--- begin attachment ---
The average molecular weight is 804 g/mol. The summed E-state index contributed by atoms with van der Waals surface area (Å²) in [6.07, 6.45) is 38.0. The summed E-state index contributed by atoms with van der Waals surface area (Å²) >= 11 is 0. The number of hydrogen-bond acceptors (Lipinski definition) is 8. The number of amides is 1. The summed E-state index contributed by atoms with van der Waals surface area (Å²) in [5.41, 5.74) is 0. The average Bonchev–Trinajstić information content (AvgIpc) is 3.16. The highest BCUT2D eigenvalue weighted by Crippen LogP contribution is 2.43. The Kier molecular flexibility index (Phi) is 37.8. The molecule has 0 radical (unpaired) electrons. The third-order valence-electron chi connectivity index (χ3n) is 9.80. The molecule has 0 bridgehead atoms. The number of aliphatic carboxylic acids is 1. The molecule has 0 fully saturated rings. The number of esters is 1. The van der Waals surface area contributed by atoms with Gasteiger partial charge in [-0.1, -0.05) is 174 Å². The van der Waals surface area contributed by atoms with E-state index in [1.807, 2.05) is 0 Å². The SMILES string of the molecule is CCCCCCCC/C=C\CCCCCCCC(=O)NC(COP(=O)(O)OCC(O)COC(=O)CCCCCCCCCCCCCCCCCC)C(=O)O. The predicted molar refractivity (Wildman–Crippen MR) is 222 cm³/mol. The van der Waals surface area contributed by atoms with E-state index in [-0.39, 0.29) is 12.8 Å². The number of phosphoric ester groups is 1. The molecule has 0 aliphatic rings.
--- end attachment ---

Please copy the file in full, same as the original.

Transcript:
The average molecular weight is 804 g/mol. The summed E-state index contributed by atoms with van der Waals surface area (Å²) in [6.07, 6.45) is 38.0. The summed E-state index contributed by atoms with van der Waals surface area (Å²) >= 11 is 0. The number of hydrogen-bond acceptors (Lipinski definition) is 8. The number of amides is 1. The summed E-state index contributed by atoms with van der Waals surface area (Å²) in [5.41, 5.74) is 0. The average Bonchev–Trinajstić information content (AvgIpc) is 3.16. The highest BCUT2D eigenvalue weighted by Crippen LogP contribution is 2.43. The Kier molecular flexibility index (Phi) is 37.8. The molecule has 0 radical (unpaired) electrons. The third-order valence-electron chi connectivity index (χ3n) is 9.80. The molecule has 0 bridgehead atoms. The number of aliphatic carboxylic acids is 1. The molecule has 0 fully saturated rings. The number of esters is 1. The van der Waals surface area contributed by atoms with Gasteiger partial charge in [-0.1, -0.05) is 174 Å². The van der Waals surface area contributed by atoms with E-state index in [1.807, 2.05) is 0 Å². The SMILES string of the molecule is CCCCCCCC/C=C\CCCCCCCC(=O)NC(COP(=O)(O)OCC(O)COC(=O)CCCCCCCCCCCCCCCCCC)C(=O)O. The predicted molar refractivity (Wildman–Crippen MR) is 222 cm³/mol. The van der Waals surface area contributed by atoms with E-state index in [-0.39, 0.29) is 12.8 Å². The number of phosphoric ester groups is 1. The molecule has 0 aliphatic rings.